Tips and Tricks: Use Hot Holding to Your Advantage

Content sponsored by: Alto-Shaam

Holding equipment is not just for use in high-volume banquet applications, but can be an effective tool to improve food quality and speed of service in almost any foodservice operation. Below, Andy Mayeshiba, corporate chef at Alto-Shaam Inc. shares useful tips and valuable information to help make the most of these units.

Pizza in a holding ovenInstead of utilizing an intense low-volume heat source like other units, Alto-Shaam holding equipment features Halo Heat® technology that emits low intensity, high-volume heat.

  • The main goals for holding equipment are to maintain moisture, hold food at proper temperatures and retain the appropriate texture.
  • These units come in a variety of formats, including wells, cabinets, hot food modules that appear built into tables for buffet use with pans or plates, hot deli cases, hot shelf modules for grab and go foods and drawers.
  • One of the primary considerations when choosing hot holding equipment is whether food is moist or crispy. “Alto-Shaam units include door vents that can trap humidity inside when closed or be opened to allow additional steam to escape for crispy food,” says Mayeshiba.
  • When holding crispy product, containers should not be over stacked. “Crispy fried chicken shouldn’t be held in deep containers or stacked, because steam will get trapped in the chicken,” says Mayeshiba. “By holding in a single layer, there is still some humidity for heat transfer, but not enough to compromise the product’s crispy texture.”  
  • Alto-Shaam’s dry drop-in holding wells utilize a heat source that is lower than traditional steam units. “True steam is 212 degrees F, so if food is exposed to this, it will continue cooking,” says Mayeshiba. “These types of holding unitswill emit too much heat for food served in a buffet setting, where pans are sitting for as long as four hours at a time.”
  • With Alto-Shaam’s hot holding wells, the temperature can be adjusted to be lower than steam. “When using a lower temperature to protect food on the bottom of the pan, it's important to have a heat lamp or some type of radiant heat on top,” says Mayeshiba. “Otherwise, the cold environment will suck heat out of the product.” This is also true in retail applications like supermarkets, where open refrigeration can suck heat out of open hot wells, compromising holding temperatures.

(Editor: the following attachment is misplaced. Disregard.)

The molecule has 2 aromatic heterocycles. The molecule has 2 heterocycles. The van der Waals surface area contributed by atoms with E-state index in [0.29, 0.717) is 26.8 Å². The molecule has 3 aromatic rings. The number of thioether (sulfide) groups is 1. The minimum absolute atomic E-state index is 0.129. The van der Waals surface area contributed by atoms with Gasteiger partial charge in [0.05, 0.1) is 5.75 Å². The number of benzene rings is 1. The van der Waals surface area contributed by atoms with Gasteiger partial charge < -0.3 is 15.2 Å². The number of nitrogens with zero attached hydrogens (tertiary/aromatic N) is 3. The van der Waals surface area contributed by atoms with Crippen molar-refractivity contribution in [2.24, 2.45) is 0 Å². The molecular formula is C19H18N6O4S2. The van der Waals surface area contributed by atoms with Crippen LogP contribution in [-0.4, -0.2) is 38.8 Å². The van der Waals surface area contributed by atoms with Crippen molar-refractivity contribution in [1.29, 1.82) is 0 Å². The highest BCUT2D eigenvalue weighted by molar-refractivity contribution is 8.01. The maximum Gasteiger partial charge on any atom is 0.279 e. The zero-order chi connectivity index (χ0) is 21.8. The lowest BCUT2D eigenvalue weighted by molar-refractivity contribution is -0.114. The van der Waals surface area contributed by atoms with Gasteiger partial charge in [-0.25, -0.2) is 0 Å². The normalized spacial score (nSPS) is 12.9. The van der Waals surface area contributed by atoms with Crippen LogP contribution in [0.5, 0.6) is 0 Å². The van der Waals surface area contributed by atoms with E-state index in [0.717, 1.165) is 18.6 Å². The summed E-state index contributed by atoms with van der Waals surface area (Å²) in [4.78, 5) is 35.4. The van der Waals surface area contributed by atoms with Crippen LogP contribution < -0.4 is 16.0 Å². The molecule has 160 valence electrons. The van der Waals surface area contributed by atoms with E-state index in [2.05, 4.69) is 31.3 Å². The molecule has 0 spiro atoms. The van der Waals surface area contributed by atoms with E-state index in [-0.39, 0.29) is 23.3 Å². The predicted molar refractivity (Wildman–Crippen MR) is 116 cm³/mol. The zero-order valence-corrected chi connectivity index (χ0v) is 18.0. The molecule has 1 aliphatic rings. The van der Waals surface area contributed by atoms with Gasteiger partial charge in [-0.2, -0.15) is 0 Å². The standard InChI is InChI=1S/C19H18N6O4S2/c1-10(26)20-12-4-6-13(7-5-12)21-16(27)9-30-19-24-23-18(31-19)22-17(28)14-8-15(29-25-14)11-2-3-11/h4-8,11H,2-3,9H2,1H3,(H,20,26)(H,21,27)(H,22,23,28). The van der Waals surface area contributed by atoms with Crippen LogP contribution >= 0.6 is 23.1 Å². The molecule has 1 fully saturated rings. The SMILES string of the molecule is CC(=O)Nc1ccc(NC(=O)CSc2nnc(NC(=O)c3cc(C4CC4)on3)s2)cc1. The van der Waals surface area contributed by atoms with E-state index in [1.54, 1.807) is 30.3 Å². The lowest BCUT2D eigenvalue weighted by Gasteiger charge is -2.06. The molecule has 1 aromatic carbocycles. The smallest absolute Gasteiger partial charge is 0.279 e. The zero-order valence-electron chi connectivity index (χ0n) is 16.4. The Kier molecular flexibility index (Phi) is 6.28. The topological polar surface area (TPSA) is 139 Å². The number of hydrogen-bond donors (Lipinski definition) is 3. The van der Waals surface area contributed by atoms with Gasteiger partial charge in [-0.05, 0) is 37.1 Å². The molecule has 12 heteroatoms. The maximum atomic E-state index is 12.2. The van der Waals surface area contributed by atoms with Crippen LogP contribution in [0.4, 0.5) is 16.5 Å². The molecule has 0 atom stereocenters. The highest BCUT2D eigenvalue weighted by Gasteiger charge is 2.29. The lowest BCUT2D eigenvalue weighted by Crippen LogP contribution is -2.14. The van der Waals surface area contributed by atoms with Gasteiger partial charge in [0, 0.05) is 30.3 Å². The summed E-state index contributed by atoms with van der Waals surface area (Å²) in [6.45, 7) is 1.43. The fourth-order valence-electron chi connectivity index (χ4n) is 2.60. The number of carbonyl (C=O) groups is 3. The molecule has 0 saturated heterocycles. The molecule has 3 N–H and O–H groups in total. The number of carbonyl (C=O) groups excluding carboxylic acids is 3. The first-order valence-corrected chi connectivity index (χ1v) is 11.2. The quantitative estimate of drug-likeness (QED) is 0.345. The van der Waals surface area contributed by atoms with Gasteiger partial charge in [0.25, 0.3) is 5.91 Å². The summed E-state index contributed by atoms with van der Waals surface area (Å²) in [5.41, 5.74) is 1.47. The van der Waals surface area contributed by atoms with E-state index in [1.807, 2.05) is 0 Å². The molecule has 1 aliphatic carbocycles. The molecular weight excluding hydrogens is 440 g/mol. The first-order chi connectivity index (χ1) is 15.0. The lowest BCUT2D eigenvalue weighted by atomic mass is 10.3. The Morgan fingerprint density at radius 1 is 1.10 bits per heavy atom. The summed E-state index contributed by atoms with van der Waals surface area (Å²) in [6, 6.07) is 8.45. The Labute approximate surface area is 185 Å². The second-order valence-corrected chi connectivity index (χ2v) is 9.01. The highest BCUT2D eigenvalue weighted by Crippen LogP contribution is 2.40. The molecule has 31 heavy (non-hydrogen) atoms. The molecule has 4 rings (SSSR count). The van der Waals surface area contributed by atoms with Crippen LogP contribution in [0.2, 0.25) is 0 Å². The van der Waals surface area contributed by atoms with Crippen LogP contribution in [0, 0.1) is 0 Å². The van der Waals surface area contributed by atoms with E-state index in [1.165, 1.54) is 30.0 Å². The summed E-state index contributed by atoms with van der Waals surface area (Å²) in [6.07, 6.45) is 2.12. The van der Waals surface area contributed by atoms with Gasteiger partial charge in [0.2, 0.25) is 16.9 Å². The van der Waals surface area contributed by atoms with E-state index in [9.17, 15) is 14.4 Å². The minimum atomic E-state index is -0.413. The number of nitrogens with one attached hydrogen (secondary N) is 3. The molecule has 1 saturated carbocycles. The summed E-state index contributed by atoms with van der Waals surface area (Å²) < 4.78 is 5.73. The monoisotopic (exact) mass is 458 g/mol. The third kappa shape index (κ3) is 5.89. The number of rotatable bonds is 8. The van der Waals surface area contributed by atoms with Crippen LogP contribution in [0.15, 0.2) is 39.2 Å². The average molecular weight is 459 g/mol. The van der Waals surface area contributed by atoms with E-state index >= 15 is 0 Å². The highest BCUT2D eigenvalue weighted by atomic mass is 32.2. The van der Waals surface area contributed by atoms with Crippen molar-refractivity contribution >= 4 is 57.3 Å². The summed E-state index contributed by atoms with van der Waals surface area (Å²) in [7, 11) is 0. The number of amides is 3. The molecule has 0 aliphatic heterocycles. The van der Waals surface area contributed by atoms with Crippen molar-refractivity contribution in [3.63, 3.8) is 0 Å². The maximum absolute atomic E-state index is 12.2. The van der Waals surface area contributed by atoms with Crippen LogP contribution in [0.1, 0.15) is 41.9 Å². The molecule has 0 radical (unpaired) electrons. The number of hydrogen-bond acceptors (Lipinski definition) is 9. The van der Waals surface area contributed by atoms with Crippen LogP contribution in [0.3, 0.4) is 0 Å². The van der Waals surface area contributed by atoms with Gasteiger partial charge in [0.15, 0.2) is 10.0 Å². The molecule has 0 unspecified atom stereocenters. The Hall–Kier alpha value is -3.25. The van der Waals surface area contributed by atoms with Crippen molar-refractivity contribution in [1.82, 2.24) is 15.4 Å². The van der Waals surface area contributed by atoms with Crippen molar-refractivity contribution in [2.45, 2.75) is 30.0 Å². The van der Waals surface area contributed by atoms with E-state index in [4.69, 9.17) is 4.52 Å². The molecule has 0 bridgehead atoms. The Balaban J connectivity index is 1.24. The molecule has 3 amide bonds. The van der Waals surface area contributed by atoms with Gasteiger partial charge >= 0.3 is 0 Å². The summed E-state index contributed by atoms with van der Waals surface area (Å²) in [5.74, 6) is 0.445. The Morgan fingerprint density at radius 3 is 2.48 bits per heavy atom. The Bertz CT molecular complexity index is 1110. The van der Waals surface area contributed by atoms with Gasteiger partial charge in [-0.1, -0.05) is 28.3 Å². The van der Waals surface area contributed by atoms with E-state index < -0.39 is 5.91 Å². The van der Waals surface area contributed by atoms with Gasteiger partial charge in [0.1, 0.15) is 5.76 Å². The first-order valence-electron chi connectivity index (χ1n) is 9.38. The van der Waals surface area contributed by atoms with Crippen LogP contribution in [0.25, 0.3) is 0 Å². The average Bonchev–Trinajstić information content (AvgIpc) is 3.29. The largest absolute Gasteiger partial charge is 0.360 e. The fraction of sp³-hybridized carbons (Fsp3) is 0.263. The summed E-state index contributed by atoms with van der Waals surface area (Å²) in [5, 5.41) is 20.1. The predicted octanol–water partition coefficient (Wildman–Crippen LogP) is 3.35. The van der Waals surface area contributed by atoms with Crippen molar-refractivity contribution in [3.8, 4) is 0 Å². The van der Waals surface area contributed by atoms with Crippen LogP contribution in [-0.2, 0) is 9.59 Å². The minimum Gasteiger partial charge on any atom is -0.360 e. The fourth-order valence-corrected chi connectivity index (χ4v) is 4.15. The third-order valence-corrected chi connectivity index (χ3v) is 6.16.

• Many of the problems with hot holding are due to inefficient production systems. “It’s better to batch cook smaller amounts, only put out what is needed and hold food for an hour tops before replacing,” says Mayeshiba. “Cook-chill production is a good way to accomplish this, since operators can rethermalize a quarter of the food at a time for holding.”
  • If the food being held is moist, it should remained covered, as this traps in steam and counteracts the drying process.
  • Exact food temperatures are not typically maintained during the holding process. “Food that’s cooked to 180 degrees F only needs to be held at 140 degrees F,” says Mayeshiba. “Many times, operators rush into choosing a closed holding cavity when it's not always necessary.”
  • If the food temperature is more than 160 degrees F, it’s important to allow time for steam to be released prior to containment in a holding cabinet. “Humidity is a good thing if food needs to be kept moist, but any items that are roasted or fried need time to rest out of the holding cavity,” says Mayeshiba. “If the food loses about 20 degrees of heat before the holding process, operators will notice a big difference in product quality.”
  • When utilizing a flat surface for hot holding, it’s important not to use a plate or container with a raised bottom rim. This will compromise holding temperatures, since the produce is not directly on top of the heat source.

Learn more about the benefits of heated holding cabinets: